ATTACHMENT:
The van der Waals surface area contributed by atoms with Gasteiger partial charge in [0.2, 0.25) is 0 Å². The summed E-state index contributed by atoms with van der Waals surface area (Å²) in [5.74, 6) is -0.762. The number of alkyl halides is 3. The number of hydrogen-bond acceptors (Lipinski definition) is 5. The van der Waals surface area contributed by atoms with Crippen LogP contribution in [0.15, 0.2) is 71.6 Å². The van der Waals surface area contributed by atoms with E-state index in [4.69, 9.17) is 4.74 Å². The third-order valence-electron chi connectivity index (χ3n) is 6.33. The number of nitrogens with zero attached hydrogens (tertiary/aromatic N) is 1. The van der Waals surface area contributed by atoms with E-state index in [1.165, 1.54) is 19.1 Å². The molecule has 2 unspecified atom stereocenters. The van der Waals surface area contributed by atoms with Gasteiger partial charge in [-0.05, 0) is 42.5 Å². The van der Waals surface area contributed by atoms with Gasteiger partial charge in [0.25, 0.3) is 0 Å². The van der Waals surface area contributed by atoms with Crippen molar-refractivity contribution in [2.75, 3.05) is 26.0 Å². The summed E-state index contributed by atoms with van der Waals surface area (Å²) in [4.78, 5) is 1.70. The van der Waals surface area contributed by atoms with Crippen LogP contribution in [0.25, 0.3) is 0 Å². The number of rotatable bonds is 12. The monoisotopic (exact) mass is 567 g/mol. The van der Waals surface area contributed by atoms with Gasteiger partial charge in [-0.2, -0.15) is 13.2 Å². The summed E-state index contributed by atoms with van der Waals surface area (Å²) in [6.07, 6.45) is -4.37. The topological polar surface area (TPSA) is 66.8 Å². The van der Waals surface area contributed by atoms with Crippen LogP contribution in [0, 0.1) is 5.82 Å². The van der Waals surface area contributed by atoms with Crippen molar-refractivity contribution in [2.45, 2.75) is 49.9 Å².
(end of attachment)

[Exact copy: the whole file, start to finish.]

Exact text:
The van der Waals surface area contributed by atoms with Gasteiger partial charge in [0.2, 0.25) is 0 Å². The summed E-state index contributed by atoms with van der Waals surface area (Å²) in [5.74, 6) is -0.762. The number of alkyl halides is 3. The number of hydrogen-bond acceptors (Lipinski definition) is 5. The van der Waals surface area contributed by atoms with Crippen LogP contribution in [0.15, 0.2) is 71.6 Å². The van der Waals surface area contributed by atoms with E-state index in [4.69, 9.17) is 4.74 Å². The third-order valence-electron chi connectivity index (χ3n) is 6.33. The number of nitrogens with zero attached hydrogens (tertiary/aromatic N) is 1. The van der Waals surface area contributed by atoms with E-state index in [1.165, 1.54) is 19.1 Å². The molecule has 2 unspecified atom stereocenters. The van der Waals surface area contributed by atoms with Gasteiger partial charge in [-0.05, 0) is 42.5 Å². The van der Waals surface area contributed by atoms with Gasteiger partial charge in [0.25, 0.3) is 0 Å². The van der Waals surface area contributed by atoms with Crippen molar-refractivity contribution in [2.75, 3.05) is 26.0 Å². The summed E-state index contributed by atoms with van der Waals surface area (Å²) in [4.78, 5) is 1.70. The van der Waals surface area contributed by atoms with Crippen LogP contribution in [0.25, 0.3) is 0 Å². The number of rotatable bonds is 12. The monoisotopic (exact) mass is 567 g/mol. The van der Waals surface area contributed by atoms with Gasteiger partial charge in [-0.2, -0.15) is 13.2 Å². The summed E-state index contributed by atoms with van der Waals surface area (Å²) in [6.07, 6.45) is -4.37. The topological polar surface area (TPSA) is 66.8 Å². The van der Waals surface area contributed by atoms with Crippen LogP contribution in [0, 0.1) is 5.82 Å². The van der Waals surface area contributed by atoms with Crippen molar-refractivity contribution in [2.45, 2.75) is 49.9 Å².